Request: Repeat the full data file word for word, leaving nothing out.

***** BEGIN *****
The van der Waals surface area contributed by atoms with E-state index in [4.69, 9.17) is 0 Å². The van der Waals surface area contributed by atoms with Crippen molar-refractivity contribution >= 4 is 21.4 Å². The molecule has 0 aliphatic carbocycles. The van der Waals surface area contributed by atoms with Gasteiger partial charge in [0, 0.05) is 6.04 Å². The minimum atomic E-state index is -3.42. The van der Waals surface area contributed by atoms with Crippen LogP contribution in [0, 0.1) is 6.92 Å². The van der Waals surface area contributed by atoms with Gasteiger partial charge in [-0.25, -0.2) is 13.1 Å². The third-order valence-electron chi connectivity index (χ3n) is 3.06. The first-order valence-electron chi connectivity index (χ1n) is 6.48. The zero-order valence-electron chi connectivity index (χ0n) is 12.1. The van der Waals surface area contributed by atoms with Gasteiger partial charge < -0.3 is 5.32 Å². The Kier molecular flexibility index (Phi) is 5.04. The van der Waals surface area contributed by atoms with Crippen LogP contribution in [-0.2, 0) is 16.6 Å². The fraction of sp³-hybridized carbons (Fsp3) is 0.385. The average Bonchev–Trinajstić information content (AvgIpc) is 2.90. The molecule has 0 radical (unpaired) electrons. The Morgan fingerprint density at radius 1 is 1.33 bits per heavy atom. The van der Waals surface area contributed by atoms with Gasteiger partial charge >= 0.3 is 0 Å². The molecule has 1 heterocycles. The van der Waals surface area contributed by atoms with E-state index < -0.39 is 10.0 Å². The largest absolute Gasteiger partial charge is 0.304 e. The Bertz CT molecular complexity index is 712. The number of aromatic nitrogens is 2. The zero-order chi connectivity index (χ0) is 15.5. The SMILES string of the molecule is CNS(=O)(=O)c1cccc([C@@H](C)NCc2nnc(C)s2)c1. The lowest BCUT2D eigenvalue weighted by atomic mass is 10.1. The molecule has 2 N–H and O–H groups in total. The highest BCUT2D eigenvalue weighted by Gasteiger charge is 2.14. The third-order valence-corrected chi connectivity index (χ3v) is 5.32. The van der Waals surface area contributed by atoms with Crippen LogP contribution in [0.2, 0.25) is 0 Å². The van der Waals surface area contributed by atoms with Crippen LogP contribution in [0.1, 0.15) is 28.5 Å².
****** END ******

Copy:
The van der Waals surface area contributed by atoms with E-state index in [4.69, 9.17) is 0 Å². The van der Waals surface area contributed by atoms with Crippen molar-refractivity contribution >= 4 is 21.4 Å². The molecule has 0 aliphatic carbocycles. The van der Waals surface area contributed by atoms with Gasteiger partial charge in [0, 0.05) is 6.04 Å². The minimum atomic E-state index is -3.42. The van der Waals surface area contributed by atoms with Crippen LogP contribution in [0, 0.1) is 6.92 Å². The van der Waals surface area contributed by atoms with Gasteiger partial charge in [-0.25, -0.2) is 13.1 Å². The third-order valence-electron chi connectivity index (χ3n) is 3.06. The first-order valence-electron chi connectivity index (χ1n) is 6.48. The zero-order valence-electron chi connectivity index (χ0n) is 12.1. The van der Waals surface area contributed by atoms with Gasteiger partial charge < -0.3 is 5.32 Å². The Kier molecular flexibility index (Phi) is 5.04. The van der Waals surface area contributed by atoms with Crippen LogP contribution in [-0.2, 0) is 16.6 Å². The fraction of sp³-hybridized carbons (Fsp3) is 0.385. The average Bonchev–Trinajstić information content (AvgIpc) is 2.90. The molecule has 0 radical (unpaired) electrons. The Morgan fingerprint density at radius 1 is 1.33 bits per heavy atom. The van der Waals surface area contributed by atoms with Gasteiger partial charge >= 0.3 is 0 Å². The molecule has 1 heterocycles. The van der Waals surface area contributed by atoms with E-state index < -0.39 is 10.0 Å². The largest absolute Gasteiger partial charge is 0.304 e. The Bertz CT molecular complexity index is 712. The number of aromatic nitrogens is 2. The zero-order chi connectivity index (χ0) is 15.5. The SMILES string of the molecule is CNS(=O)(=O)c1cccc([C@@H](C)NCc2nnc(C)s2)c1. The lowest BCUT2D eigenvalue weighted by atomic mass is 10.1. The molecule has 2 N–H and O–H groups in total. The highest BCUT2D eigenvalue weighted by Gasteiger charge is 2.14. The third-order valence-corrected chi connectivity index (χ3v) is 5.32. The van der Waals surface area contributed by atoms with Crippen LogP contribution in [0.2, 0.25) is 0 Å². The van der Waals surface area contributed by atoms with Crippen LogP contribution in [0.1, 0.15) is 28.5 Å².